Brian Yearwood:
Well, we got that designation and became a lender, but we still choose to broker everything out. We might make a quarter point higher profit if we were acting as the lender, but we also incur a lot more liability and a lot more risk, so that's never been worth it for us to do.

Brian Yearwood:
But the next question, when I tell people, Hey, I'm basically the distributor instead of the manufacturer, "Well, you're a middleman then. Does that cost me extra?" And 99% of the time, it actually costs people less. Because big lenders, I'll give you one example, and I don't want to get too boring with this, we were SunTrust's biggest broker by volume in the Southeast. And remember, we were a two-man shop. SunTrust was a regional bank, very big, they're Truist now. Well, you could walk into any bank and get a mortgage. That's called retail. They did a lot of loans and have a lot of exposure in the Southeast. They got into wholesale coming to people like me and letting me sell their money, to spread their risk.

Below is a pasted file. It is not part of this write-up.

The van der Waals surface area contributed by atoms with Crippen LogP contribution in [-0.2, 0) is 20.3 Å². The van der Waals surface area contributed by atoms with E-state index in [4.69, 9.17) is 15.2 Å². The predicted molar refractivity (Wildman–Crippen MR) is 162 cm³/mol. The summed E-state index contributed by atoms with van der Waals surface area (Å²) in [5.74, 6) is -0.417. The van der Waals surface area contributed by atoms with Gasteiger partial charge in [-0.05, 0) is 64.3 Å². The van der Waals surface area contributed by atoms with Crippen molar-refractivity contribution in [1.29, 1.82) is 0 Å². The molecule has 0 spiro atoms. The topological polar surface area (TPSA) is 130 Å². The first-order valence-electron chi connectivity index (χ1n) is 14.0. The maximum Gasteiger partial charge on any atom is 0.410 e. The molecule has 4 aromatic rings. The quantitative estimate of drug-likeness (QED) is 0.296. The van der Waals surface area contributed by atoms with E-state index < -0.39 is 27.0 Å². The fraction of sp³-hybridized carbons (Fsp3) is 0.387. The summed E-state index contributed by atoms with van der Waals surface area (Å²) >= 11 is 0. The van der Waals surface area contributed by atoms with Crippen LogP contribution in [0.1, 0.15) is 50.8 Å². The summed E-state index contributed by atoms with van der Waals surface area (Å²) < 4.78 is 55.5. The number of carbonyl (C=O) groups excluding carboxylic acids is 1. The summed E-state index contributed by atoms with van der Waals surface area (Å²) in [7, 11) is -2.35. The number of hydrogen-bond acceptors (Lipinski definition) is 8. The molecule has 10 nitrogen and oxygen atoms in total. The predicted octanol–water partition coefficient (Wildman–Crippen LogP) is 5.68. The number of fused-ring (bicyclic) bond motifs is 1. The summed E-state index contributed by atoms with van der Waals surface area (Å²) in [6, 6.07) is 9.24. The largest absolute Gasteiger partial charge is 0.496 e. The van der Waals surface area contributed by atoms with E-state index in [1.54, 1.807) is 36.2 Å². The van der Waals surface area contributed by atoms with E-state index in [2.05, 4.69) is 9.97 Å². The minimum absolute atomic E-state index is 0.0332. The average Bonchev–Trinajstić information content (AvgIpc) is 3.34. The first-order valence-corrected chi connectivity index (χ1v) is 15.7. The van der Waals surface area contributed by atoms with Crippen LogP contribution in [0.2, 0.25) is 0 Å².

Brian Yearwood:
So they did wholesale on a nationwide basis, and they did retail focused in the Southeast. And the reason for that is, what if there were a particularly bad hurricane season or a natural disaster in the Southeast? Their portfolio was focused in the Southeast, and they could take massive losses. This way they spread their mortgage portfolio out nationwide. So you can't do third-party origination, i.e. brokers, and not be competitive. You can't go into a SunTrust bank and get a rate of 2.75, and then come to me and I can only offer a rate of 3%. They have to allow us to be competitive and compete with them, or we're not going to be selling their money. So most of the time I'm going to be cheaper than that bank.

Brian Yearwood:
But now I've bored you to death on the difference between a broker and a lender, but you're right, bottom line is, I can shop your particular loan to 10 different lenders, find out the lender that is buying the market that day, and get you the best deal possible.

Russ Thornton:
Yeah, and whether you're talking about a mortgage or your insurance or other financial products and services, I always advocate using a independent broker that is not limited to a single product manufacturers inventory, that can shop around and find the best solution for you and your situation, regardless of what that may look like. I don't think there's a way to eliminate the conflicts.

Brian Yearwood:
I 100% agree.

Russ Thornton:
That certainly reduces them.

Brian Yearwood: